Roche has announced that its Phase III VIALE-A study, evaluating Venclexta/Venclyxto (venetoclax) in combination with azacitidine for acute myeloid leukaemia (AML), has met its dual primary endpoints.

Aiming to improve both overall survival and composite complete remission rate, the first-in-class targeted medicine and hypomethylating agent combo showed a statistically significant improvement in overall survival in people with previously untreated versions of the disease.

The pharma giant also reported that safety for Venclexta/Venclyxto with azacitidine appeared consistent with the known safety profile of these medicines.

Further and more detailed data will be shared with global health authorities and presented at an upcoming medical meeting.

“Acute myeloid leukaemia remains a challenging blood cancer, with particularly low median survival rates in patients who cannot tolerate intensive chemotherapy given their age or underlying health,” said Levi Garraway, Roche’s chief medical officer and head of global product development. “These data validate the benefit that this Venclexta/Venclyxto-based combination can bring to patients and we look forward to discussing the results with health authorities.”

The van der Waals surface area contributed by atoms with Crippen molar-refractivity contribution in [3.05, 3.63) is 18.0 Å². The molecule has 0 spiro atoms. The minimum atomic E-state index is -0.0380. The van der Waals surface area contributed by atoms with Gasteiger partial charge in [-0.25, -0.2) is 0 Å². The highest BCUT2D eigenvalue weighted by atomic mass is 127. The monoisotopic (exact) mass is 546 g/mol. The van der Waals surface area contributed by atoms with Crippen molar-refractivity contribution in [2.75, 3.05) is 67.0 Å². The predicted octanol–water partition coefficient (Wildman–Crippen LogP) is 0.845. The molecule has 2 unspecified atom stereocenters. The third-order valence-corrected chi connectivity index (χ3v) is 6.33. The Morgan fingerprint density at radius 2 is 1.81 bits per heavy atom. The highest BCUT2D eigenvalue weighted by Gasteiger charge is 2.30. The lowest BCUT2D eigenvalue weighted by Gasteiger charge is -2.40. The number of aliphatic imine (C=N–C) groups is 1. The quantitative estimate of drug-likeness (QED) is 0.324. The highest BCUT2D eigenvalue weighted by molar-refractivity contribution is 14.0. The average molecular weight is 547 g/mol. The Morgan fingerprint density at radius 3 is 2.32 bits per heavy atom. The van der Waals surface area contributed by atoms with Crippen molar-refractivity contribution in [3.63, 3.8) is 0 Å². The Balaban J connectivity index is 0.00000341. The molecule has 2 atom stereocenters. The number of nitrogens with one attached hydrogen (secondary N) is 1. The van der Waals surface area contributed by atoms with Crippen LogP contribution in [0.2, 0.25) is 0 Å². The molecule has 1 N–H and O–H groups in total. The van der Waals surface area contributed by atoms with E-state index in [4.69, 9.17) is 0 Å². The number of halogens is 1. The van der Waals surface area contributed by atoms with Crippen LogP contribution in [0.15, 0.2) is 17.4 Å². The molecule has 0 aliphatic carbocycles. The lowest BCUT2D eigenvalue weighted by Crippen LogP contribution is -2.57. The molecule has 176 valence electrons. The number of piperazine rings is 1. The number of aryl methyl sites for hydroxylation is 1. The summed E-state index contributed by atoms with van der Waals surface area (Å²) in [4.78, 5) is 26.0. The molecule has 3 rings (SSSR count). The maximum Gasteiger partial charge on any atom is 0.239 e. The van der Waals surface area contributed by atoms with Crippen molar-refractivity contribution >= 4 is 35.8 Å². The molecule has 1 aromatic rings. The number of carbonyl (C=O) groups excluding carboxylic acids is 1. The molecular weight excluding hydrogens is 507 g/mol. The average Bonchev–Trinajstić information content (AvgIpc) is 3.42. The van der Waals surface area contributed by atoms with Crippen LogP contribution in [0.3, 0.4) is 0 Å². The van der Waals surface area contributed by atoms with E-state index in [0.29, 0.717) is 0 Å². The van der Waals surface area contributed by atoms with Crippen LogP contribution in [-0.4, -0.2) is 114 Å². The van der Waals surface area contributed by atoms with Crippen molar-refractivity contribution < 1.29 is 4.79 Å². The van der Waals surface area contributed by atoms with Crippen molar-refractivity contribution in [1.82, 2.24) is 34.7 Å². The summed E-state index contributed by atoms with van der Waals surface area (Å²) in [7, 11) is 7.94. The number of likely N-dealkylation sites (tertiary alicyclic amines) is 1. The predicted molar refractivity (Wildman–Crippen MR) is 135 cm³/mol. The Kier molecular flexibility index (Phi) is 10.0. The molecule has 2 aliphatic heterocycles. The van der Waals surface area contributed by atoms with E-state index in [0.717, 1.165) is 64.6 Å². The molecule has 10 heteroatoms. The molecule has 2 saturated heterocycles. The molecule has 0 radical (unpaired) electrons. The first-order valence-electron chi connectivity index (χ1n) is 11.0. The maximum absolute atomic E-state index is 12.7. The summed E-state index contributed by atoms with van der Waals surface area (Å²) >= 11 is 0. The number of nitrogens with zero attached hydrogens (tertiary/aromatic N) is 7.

Venclexta has previously been granted accelerated approval by the US Food and Drug Administration (FDA) in combination with azacitidine, or decitabine, or low-dose cytarabine for the treatment of people with newly-diagnosed AML who are aged 75 years or older, or for those ineligible for intensive induction chemotherapy due to coexisting medical conditions.

AML is an aggressive form of leukaemia that starts in immature forms of blood-forming cells, known as myeloid cells, found in the bone marrow. It is the most common type of aggressive leukaemia in adults, and has the lowest survival rate of all types of leukaemia.